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Olivier MESSIAEN (1908-1992)
Quatuor pour la fin du temps
(1940)* [47:07]
Zygmunt KRAUSE
(b. 1938)

Quatuor pour la Naissance
(1985)* [17:45]
Olivier MESSIAEN
Vingt regards sur l'enfant Jésus I-X (1944) [56:41]
Vingt regards sur l'enfant Jésus XI-XX [71:25]
Harawi (1945)** [51:35]
Joanna MacGregor (piano); Madeleine Mitchell (violin), David Campbell (clarinet), Christopher van Kampen (cello)*; Charlotte Riedijk (soprano)**
rec. Snape Maltings Concert Hall, Snape, Suffolk April, October 1993 (Quatuors); 17-21 September 1995 (Vingt regards); St George’s, Brandon Hill, Bristol June 2002 (Harawi)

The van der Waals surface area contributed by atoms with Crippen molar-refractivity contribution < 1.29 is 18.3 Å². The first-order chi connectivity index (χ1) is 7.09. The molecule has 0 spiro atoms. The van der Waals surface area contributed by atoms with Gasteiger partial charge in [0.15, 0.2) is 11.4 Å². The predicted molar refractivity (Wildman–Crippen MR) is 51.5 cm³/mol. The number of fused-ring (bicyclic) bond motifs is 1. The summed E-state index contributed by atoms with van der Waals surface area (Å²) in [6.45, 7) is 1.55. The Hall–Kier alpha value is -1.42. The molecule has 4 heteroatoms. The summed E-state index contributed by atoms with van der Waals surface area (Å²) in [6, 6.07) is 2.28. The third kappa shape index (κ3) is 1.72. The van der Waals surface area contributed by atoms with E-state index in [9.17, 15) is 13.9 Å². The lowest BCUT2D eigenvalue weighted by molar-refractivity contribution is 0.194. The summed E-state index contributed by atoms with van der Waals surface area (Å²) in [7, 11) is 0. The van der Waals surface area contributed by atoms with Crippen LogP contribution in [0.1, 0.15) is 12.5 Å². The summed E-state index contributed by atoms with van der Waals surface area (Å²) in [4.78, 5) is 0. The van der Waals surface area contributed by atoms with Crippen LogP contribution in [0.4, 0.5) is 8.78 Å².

WARNER CLASSICS SOUNDCIRCUS 2564 68393-2 [4 CDs: 66:07 + 56:41 + 71:25 + 51:35]

Experience Classicsonline

This fascinating four disc set gives us a great deal to get our teeth into, but only one of the pieces, Harawi, is in fact a new recording. The rest of the recordings here appeared on the now defunct Collins Classics label in the 1990s, so at the very least we can welcome the revival of some sadly missed releases on the classical shelves; at best this is a celebration of some marvellous music-making.